MARTIN KEOWN TALKS TACTICS: The focus on tactics is as great as it has ever been in football today


MARTIN KEOWN TALKS TACTICS: The focus on tactics is as great as it has ever been – clubs even have THROW-IN COACHES… every tiny detail matters in the modern era

  • Players these days are intellectuals who can play in multiple different systems 
  • Liverpool have a throw-in coach, Thomas Gronnemark, assisting their players 
  • In the Premier League this season, we can expect to see more passes than ever
  • Players and staff must be united on and off the pitch to win the biggest prizes

There has never been a greater focus on tactics than there is today. Gone are the days of just 4-4-2. Last season Manchester City won the Premier League playing 4-3-3 and Chelsea won the Champions League playing 3-4-3.

At Euro 2020, England used both systems in reaching the final. The modern-day player is an intellectual with an understanding of how to play in different systems, whichever way his manager wants.

This interest in football’s tactical side has filtered through the game. Arsene Wenger once told me he saw a Sunday League manager with a flipchart while cycling through Barnet on a rare day off!

Current managers like Liverpool’s Jurgen Klopp (pictured) have a very intense tactical focus

At the very top, clubs come armed with their own teams of tactical and analytical specialists. Everything is recorded, with some footage even taken from drones hovering over the training field during sessions. 

Liverpool have a throw-in specialist, the Danish coach Thomas Gronnemark, with teams understanding it’s not just what you do when the ball is in play but what you’re doing when the ball is about to come back into play.

These restarts are hugely important. Given there are around 80 of those on average per game, with throw-ins accounting for 40 of those, the top teams go to great lengths to be organised. Watch how Leeds handle these situations — they go man for man and smother the play.

Managers like Jurgen Klopp, Pep Guardiola and Marcelo Bielsa are thinking about the tiniest details. Every club has just been through pre-season and their own processes of work.

Liverpool throw-in coach Thomas Gronnemark (second right) helps with their organisation

Liverpool throw-in coach Thomas Gronnemark (second right) helps with their organisation

It’s all about building towards being successful on that first day and getting off to a good start. Some managers will have been focusing primarily on defending, others on attacking.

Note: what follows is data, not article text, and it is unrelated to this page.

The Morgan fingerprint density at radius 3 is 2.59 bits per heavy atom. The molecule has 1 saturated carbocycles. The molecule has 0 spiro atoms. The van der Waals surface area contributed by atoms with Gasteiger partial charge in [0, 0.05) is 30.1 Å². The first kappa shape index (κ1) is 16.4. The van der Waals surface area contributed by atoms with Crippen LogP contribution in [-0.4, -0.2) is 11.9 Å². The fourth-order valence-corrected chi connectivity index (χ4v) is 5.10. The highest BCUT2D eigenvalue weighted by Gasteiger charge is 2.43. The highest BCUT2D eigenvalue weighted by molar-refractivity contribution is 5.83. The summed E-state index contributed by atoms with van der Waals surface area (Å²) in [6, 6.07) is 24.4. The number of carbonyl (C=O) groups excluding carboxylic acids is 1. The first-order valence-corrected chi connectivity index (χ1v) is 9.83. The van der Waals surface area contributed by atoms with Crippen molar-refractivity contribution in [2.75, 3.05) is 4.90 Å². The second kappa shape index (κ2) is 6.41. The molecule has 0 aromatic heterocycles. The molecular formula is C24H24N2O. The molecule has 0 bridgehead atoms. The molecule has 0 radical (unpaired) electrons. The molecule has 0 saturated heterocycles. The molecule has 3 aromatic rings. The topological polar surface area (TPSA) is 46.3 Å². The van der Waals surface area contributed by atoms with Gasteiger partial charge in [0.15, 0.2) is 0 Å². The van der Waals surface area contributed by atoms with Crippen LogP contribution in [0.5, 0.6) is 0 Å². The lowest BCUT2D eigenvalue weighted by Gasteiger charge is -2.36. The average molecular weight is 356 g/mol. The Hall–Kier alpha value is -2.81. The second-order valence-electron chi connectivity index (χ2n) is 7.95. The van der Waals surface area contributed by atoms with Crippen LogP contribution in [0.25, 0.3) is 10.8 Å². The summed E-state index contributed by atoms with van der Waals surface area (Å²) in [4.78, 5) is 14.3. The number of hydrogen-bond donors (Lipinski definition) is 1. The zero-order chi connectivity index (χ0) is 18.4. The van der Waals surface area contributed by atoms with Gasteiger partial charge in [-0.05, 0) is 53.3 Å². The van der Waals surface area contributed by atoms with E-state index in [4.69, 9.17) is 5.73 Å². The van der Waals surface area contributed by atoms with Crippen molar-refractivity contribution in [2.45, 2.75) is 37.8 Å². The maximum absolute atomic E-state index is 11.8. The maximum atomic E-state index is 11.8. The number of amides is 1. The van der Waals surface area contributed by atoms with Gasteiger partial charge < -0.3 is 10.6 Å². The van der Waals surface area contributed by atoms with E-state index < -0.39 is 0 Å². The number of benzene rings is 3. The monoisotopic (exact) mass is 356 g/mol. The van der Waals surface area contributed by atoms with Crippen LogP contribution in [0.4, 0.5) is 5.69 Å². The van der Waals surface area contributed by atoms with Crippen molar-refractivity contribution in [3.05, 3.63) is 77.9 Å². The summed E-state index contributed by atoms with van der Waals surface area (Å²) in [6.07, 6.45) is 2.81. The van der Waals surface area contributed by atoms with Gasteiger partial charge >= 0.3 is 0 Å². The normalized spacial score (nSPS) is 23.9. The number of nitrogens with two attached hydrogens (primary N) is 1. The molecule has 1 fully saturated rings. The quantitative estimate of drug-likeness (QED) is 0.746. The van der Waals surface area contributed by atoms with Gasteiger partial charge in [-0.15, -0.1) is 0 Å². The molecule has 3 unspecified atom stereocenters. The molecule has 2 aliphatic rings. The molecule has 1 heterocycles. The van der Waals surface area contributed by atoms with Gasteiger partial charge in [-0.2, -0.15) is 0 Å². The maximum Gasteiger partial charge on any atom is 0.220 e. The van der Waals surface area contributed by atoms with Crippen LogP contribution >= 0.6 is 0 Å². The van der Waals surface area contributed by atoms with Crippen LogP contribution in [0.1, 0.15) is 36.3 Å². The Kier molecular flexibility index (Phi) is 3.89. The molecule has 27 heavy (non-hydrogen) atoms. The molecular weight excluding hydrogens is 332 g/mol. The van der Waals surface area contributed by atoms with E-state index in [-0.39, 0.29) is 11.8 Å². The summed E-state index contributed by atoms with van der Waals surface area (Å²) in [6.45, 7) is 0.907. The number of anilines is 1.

At Arsenal we’d spend a lot of time on patterns of play — how to get out from the back, what movements we make, when we press. But as well as tactics, man-management is key.

The best managers get their messages across in the simplest of ways. They don’t overcomplicate matters. They give their players a clear picture and create a certain mood, togetherness and team spirit. It’s about ensuring everybody goes into that first game totally switched on.

In the summer we saw Patrik Schick win Euro 2020’s goal of the tournament and that was no accident. The Czech Republic striker will have been advised by his analysts beforehand that Scotland goalkeeper David Marshall would stand off his line. That’s the sort of information players are fed nowadays.

Patrik Schick's goal versus Scotland came from the sort of tactical information given to players

Patrik Schick’s goal versus Scotland came from the sort of tactical information given to players

So what can we expect in the Premier League this season? We will likely see the ball passed more than ever. 

In 2003-04, when these sorts of statistics first started being gathered, the Premier League was averaging 781 passes per game. Last season it was 945.

With new clubs like Brentford coming up and looking to play their way, we are bound to get closer to that 1,000 mark. It’s a numbers game now more than ever. But the successful managers don’t just see each player as a number. 

They share the journey of winning and losing together. Players and staff must be united to win the biggest prizes.